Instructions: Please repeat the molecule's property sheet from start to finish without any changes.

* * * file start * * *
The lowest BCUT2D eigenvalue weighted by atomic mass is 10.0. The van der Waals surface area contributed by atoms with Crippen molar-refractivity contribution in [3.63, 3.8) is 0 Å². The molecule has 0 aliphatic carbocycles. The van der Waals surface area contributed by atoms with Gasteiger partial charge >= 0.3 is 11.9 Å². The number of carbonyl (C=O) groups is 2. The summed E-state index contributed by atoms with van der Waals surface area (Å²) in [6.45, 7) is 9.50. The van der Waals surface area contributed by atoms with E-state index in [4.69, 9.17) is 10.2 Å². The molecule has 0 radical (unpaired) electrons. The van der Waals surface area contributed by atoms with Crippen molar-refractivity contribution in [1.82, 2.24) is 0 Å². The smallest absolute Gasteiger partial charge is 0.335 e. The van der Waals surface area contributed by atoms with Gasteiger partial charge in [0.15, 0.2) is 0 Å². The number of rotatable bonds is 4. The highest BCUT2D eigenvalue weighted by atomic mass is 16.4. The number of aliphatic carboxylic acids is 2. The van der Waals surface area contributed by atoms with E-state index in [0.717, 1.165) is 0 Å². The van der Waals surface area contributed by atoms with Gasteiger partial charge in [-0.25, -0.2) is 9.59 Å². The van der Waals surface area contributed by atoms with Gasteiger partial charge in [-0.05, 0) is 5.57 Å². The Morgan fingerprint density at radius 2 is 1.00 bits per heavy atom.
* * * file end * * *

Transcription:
The lowest BCUT2D eigenvalue weighted by atomic mass is 10.0. The van der Waals surface area contributed by atoms with Crippen molar-refractivity contribution in [3.63, 3.8) is 0 Å². The molecule has 0 aliphatic carbocycles. The van der Waals surface area contributed by atoms with Gasteiger partial charge >= 0.3 is 11.9 Å². The number of carbonyl (C=O) groups is 2. The summed E-state index contributed by atoms with van der Waals surface area (Å²) in [6.45, 7) is 9.50. The van der Waals surface area contributed by atoms with E-state index in [4.69, 9.17) is 10.2 Å². The molecule has 0 radical (unpaired) electrons. The van der Waals surface area contributed by atoms with Crippen molar-refractivity contribution in [1.82, 2.24) is 0 Å². The smallest absolute Gasteiger partial charge is 0.335 e. The van der Waals surface area contributed by atoms with Gasteiger partial charge in [0.15, 0.2) is 0 Å². The number of rotatable bonds is 4. The highest BCUT2D eigenvalue weighted by atomic mass is 16.4. The number of aliphatic carboxylic acids is 2. The van der Waals surface area contributed by atoms with E-state index in [0.717, 1.165) is 0 Å². The van der Waals surface area contributed by atoms with Gasteiger partial charge in [-0.25, -0.2) is 9.59 Å². The van der Waals surface area contributed by atoms with Gasteiger partial charge in [-0.05, 0) is 5.57 Å². The Morgan fingerprint density at radius 2 is 1.00 bits per heavy atom.